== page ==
And I can’t forget the SNAKES! Yes, there was an aforementioned rattlesnake on hand (caged, of course), but there was also an Eastern Fox snake being passed around for photos ops (can you tell I’m not a snake fan!?).

For more information on the Rattlesnake Run 5k, visit RunSignup.com.

What’s your favorite way to enjoy fall?

September Goal Check-In

IMG_8972

If my last few months of check-ins have seemed a little vague (or filled with missed workouts and centered around naps and food), now you know why! It feels good to be out with the baby news, and it’s a relief to be able to be up front in this month’s recap with how it’s been affecting my “training.”

So many plans have been up in the air for the bulk of this year due to all the what-ifs, but now that I’m nearly halfway there (18 weeks…what?!), I’m finally allowing myself to do a little more planning. There are definitely things I’m still able to do that surprise me, and things I thought I’d be able to do that my body wants nothing to do with, so it’s been a learning experience along the way.

And as for goals…well, expectations have had to shift, and I’m trying my best to go with the flow. But that’s often easier said than done in the day and age of social media, which makes fear-of-missing-out and falling prey to the comparison trap new obstacles around which to navigate!

Read more about the five goals toward which I’m working this year.

Here’s the latest on my progress:

1. Seeking Balance

Good news: The energy that was non-existent in my first trimester has pretty much returned. Not-so-good news: If I overextend myself one day, I’ll end up paying for it the next with a headache and mild nausea with lightheadedness.

IMG_8741

I found that planning things to look forward to helped me make it through some of the frustrations of trying to find the delicate balance in early pregnancy. Being able to take a trip home earlier this month was good for the soul — even if chasing around after my very active two-and-a-half year-old nephew pushed the limits of my exhaustion!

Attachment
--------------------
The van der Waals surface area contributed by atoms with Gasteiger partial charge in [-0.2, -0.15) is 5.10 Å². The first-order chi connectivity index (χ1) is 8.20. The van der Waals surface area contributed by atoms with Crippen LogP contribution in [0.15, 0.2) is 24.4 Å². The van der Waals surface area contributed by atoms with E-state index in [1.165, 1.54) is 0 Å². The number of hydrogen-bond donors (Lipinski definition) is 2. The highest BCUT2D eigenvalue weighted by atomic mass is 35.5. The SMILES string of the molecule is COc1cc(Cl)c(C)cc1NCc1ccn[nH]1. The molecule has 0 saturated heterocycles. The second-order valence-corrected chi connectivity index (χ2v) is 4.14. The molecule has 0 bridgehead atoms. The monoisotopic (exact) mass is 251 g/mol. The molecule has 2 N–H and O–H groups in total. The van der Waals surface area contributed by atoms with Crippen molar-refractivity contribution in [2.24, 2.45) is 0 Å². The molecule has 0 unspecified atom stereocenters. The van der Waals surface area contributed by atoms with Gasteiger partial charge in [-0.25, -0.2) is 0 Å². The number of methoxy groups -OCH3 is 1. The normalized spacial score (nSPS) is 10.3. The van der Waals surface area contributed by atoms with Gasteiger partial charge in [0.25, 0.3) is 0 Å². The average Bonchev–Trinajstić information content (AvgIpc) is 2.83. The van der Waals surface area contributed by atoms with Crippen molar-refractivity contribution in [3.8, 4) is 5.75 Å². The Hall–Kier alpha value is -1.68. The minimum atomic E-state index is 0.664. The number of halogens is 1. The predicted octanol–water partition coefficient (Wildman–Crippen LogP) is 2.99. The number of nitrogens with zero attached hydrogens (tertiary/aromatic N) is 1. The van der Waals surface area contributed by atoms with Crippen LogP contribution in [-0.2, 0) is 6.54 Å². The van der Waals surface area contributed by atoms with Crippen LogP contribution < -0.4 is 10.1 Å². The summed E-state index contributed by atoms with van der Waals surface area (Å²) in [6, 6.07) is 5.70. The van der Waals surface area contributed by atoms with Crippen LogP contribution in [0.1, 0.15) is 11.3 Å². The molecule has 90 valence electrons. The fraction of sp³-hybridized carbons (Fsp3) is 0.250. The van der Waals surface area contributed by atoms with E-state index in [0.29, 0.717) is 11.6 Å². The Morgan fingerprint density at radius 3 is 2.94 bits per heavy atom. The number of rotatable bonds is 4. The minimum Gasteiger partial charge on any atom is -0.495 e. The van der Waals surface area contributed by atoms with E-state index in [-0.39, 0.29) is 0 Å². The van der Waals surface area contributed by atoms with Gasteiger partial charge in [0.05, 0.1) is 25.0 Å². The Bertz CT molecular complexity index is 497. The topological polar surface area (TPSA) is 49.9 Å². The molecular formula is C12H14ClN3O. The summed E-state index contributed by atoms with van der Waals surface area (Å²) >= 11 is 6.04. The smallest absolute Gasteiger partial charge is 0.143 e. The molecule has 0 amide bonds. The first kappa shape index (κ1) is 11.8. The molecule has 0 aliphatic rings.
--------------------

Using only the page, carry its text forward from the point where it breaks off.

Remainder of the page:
2. Training Smarter

Fall usually means one thing when it comes to running: lots of it. But, unfortunately, my favorite activity doesn’t always feel so great. From minor aches and pains to feeling like I need to pee the whole time I’m in action, I’ve had to cut back on mileage and am only running once or twice a week at the moment.

IMG_8436

Staying active is a priority, however, so I’ve made a loose training plan to stay on track. Walking is the new running, and I do it several times a week so I can get out and enjoy the crisp, fall air. And I’ve been supplementing daily cardio sessions with yoga, strength training, barre and prenatal movement classes to keep my muscles strong, yet supple.

3. Facing Fears

Confession: Another month and I haven’t been in the pool. But let’s be honest — at this point, the bigger fear I’m trying to face may be less about the water and more about putting on a bathing suit in public in the awkward beer-belly stage of pregnancy.

463

In all seriousness, though, I know there are so many benefits to swimming while pregnant, so I do plan on adding it into my weekly workout mix. But since we only have a finite amount of sunny Portland days left this season, I’ll likely focus more on outdoor workouts to soak up the remaining rays while we still can!

4. Pushing Myself

A major highlight of the month was the Bridge of the Goddess 10K, in which several of us LUNA ladies participated. You can check out my race recap here for all the details, but — spoiler alert — it was a fun one.

IMG_8841

So much fun, in fact, that I’m hoping to add a few shorter races into my schedule before the end of the year. It seems like 5k’s and 10k’s are my sweet spot right now, so I’d like to pick a few to do for fun over the next few months in order to motivate myself to run for as long as I am able.

5. Giving Back

Hands-down, the most exciting event this month was our first annual Team LUNA Chix Portland Run charity spin-a-thon. We had a packed room and managed to raise $2,420 for the Breast Cancer Fund — not only meeting, but far exceeding our goal of $1,500 for the season!

IMG_8990

Our 2015 season (April-October) will be winding down soon, but we’re already in the early planning stages for 2016 to make it an even bigger, better year. In the meantime, we want to invite all Portland ladies to join us for our Monday night practice sessions in October — we meet at 6:30 pm at the Duniway Park Track.

All levels are welcome (walkers, runners), and be sure to follow along in the fun via our Facebook, Twitter and Instagram accounts.

How are your 2015 goals coming along?